Despite what you may have seen on social media, a seven-person jury in Virginia did not decide yesterday that Johnny Depp is a better person than Amber Heard.

Sometimes the trial seemed to be a tallying of the ex-spouses' respective flaws and misconduct, but for all the drama and inflammatory testimony, the case really boiled down to one of the oldest causes of action: One person allegedly damages another's reputation, and the person allegedly damaged seeks a restoration of honor. Luckily, we’re past the dueling era.

For all of the surrounding circus, the issues were actually pretty basic. When Amber Heard wrote in The Washington Post that she was “a public figure representing domestic abuse,” was she referring to Depp, and was that accusation untrue? When Heard was described by a member of Depp’s legal team as engaging in a hoax, was that untrue and damaging? The jury answered all of those questions in the affirmative, awarding Depp $10.4 million and Heard $2 million.

In America, we have freedom of speech, unencumbered, free from government limits. But that doesn't mean we can’t be held accountable for our speech.

The verdicts may have come as a surprise to those conditioned by false and damaging posts on social media. Why are those mean-spirited posters not sued all the time? The answer is largely economics. Trolls don’t have deep pockets.

It's different, of course, for well-heeled public figures. They have greater resources and a bigger stake in perserving a professional reputation. But they also have a higher bar to recover damages under current law.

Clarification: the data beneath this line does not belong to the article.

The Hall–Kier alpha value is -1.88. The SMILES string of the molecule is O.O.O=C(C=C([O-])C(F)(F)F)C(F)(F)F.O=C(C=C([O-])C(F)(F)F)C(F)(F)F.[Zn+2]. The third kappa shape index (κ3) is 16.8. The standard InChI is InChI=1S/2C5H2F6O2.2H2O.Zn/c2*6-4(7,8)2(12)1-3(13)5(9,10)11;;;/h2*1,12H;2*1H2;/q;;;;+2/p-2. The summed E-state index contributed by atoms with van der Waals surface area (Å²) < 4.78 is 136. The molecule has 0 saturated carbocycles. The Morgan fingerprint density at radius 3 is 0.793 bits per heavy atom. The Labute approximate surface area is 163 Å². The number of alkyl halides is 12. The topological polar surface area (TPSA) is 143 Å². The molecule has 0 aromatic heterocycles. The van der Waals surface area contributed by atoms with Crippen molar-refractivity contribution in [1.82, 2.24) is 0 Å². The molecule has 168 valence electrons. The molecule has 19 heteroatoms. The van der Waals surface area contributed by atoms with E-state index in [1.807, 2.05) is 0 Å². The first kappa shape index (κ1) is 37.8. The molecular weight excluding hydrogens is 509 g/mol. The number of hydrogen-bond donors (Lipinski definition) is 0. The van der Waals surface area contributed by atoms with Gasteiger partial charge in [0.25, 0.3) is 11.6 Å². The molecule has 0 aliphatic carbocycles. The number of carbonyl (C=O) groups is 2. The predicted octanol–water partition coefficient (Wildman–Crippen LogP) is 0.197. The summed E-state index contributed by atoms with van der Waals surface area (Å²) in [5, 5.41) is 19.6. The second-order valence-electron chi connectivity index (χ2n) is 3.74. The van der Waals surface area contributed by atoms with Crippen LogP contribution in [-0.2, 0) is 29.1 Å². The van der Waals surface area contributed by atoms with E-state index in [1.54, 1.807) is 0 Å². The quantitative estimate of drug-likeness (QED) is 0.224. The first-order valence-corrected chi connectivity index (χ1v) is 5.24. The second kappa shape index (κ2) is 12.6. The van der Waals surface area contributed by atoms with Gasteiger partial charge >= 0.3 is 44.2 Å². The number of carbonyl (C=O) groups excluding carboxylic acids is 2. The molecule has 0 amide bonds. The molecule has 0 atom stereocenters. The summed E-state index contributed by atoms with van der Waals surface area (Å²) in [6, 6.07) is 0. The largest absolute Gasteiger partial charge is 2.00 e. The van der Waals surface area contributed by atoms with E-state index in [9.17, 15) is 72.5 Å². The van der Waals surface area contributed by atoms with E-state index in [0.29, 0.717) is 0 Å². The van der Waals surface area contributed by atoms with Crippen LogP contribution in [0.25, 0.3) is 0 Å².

A celebrity or public figure has to establish something called “actual malice,” which means that the defamatory statement was made with the knowledge that it was untrue or with a “reckless disregard for the truth.”

Why do public figures face a higher standard to sue? It comes down to celebrities' having the ability to speak out and correct the record. Their very public roles also mean society has a greater interest in giving the public more latitude in speaking about the famous.

In this case, both Depp and Heard are public figures who insisted that comments by their ex-spouses damaged their professional reputations, limiting their careers and costing them millions. That’s the most reasonable justification for this suit. The other was more visceral. These people really hated each other.

There was a certain irony to this particular libel suit. Both Depp and Heard insisted that they pursued this litigation because they wanted to restore their reputations. Unfortunately, the testimony was so lurid and extensive that both of their reputations took a beating. Of course, fame and infamy are not that far apart, and both have been household names in recent weeks. That may have been a trade they were willing to make.

Ken Paulson is the director of the Free Speech Center at Middle Tennessee State University.

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